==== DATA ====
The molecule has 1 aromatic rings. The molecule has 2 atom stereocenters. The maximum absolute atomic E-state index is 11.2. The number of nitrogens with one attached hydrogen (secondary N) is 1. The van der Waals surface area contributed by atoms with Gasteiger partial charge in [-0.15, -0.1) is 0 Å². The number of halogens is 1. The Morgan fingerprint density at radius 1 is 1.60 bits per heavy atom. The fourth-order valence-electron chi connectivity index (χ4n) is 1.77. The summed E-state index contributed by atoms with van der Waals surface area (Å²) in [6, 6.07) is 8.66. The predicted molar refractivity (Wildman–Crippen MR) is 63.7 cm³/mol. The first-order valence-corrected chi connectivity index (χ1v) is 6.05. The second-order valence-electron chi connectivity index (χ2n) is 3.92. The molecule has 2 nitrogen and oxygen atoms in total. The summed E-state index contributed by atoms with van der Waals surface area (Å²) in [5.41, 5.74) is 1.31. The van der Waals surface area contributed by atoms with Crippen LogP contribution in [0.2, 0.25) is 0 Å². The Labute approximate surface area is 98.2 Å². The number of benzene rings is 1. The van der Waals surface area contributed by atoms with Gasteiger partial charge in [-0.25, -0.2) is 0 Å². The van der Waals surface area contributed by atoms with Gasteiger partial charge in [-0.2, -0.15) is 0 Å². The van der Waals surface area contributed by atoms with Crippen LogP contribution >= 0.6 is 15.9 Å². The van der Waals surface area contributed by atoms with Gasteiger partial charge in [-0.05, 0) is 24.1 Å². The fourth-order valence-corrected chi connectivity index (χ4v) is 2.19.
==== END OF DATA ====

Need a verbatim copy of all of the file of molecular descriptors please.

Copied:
The molecule has 1 aromatic rings. The molecule has 2 atom stereocenters. The maximum absolute atomic E-state index is 11.2. The number of nitrogens with one attached hydrogen (secondary N) is 1. The van der Waals surface area contributed by atoms with Gasteiger partial charge in [-0.15, -0.1) is 0 Å². The number of halogens is 1. The Morgan fingerprint density at radius 1 is 1.60 bits per heavy atom. The fourth-order valence-electron chi connectivity index (χ4n) is 1.77. The summed E-state index contributed by atoms with van der Waals surface area (Å²) in [6, 6.07) is 8.66. The predicted molar refractivity (Wildman–Crippen MR) is 63.7 cm³/mol. The first-order valence-corrected chi connectivity index (χ1v) is 6.05. The second-order valence-electron chi connectivity index (χ2n) is 3.92. The molecule has 2 nitrogen and oxygen atoms in total. The summed E-state index contributed by atoms with van der Waals surface area (Å²) in [5.41, 5.74) is 1.31. The van der Waals surface area contributed by atoms with Crippen LogP contribution in [0.2, 0.25) is 0 Å². The Labute approximate surface area is 98.2 Å². The number of benzene rings is 1. The van der Waals surface area contributed by atoms with Gasteiger partial charge in [-0.25, -0.2) is 0 Å². The van der Waals surface area contributed by atoms with Gasteiger partial charge in [-0.2, -0.15) is 0 Å². The van der Waals surface area contributed by atoms with Crippen LogP contribution >= 0.6 is 15.9 Å². The van der Waals surface area contributed by atoms with Gasteiger partial charge in [-0.05, 0) is 24.1 Å². The fourth-order valence-corrected chi connectivity index (χ4v) is 2.19.